Last year, the education sector was rocked by the Higher Education Reform Package, which proposed some major changes for university students, both past and present. Budget 2018, unveiled on Tuesday evening, didn’t quite have the same impact, but it’s worth becoming familiar with the proposed changes, so you know what lies ahead if they do eventuate.
It was revealed last year through a Deloitte analysis, that universities have been over-funded, primarily because course delivery isn’t as costly as estimated. This year, the focus is still on reducing spending on higher education, to improve its sustainability. On the bright side, the government will continue to analyse how tax dollars are spent, to make sure education institutions are operating fairly. They’ve also shifted a lot of focus to providing students at a disadvantage – particularly those living in rural areas – with a step up.
Here’s a rundown:
Freeze on funding increases
Perhaps the biggest change for universities, is a freeze on funding increases year-to-year. Previously, funding was linked to demand – the more students, the more money given over to fund their studies. Therefore, funding in 2018/19 will remain the same as 2017, regardless of student numbers.
Once we reach 2020, the funding increases will recommence based on such factors as population growth. However, with an election coming up later this year, there’s the possibility of the Labour party reclaiming office, and their plan is to switch back to demand-driven funding.
Lowered loan repayment threshold
The government proposed last year in the reform package, that people with study debts would have to pay them back sooner, to help reduce the overall debt on our country’s shoulders. It was originally proposed that once a person’s salary hits $42,000, they’d have to begin repayments on their study debt.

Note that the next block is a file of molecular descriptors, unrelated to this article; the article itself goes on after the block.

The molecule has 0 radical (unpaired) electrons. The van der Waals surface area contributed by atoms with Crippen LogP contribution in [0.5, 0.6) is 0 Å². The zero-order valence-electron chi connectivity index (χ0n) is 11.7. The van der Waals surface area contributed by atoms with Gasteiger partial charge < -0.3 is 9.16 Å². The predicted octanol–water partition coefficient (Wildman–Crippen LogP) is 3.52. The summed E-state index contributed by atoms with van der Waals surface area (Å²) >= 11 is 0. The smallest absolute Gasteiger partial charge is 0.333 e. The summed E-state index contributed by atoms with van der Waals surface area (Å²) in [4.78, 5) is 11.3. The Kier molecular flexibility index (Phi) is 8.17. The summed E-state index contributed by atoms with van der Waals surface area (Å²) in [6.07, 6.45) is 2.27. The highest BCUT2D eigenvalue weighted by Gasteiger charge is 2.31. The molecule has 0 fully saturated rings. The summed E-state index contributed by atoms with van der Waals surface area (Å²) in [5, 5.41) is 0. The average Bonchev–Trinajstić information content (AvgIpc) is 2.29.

This year, that amount has been bumped up to $45,000 – so lower income earners can breathe a little easier, but compared to the previous repayment threshold of around $55,000, this will still mean that many fresh graduates will be paying back their debts from day one of entering the workforce.
Less Commonwealth Supported Places:
Essentially, a Commonwealth Supported Place (CSP) is a student place, where the government pays for a portion of the study fees, and the student contributes the rest. These places will now become more difficult to attain – there will be less opportunity for those studying a diploma, associate degree, or postgraduate degree.
Ability to loan more:
Previously, there was an $100,000 lifetime limit for FEE-HELP study loans, which means that once a student hits the $100,000 mark, they can no longer use FEE-HELP to fund their studies. Now, students can continue to loan money up to the limit. They’re free to pay off some of their debt, then borrow up to the limit again.
More support for rural students:
For those living in remote areas, more funding will be allocated to ensure they’re getting access to high quality education. There will be more funding devoted to getting people enrolled, and more subsidised CSP places for regional universities, and students studying through a Regional Study Hub.
Whether the 2018 Budget means good news for you, or not-so-good news, there is still a clear focus on improving the accessibility of higher education. Accessibility is important to us too – in fact, it’s at the heart of our organisation. Whoever and wherever you are – regardless of your academic background – our door is always open to you.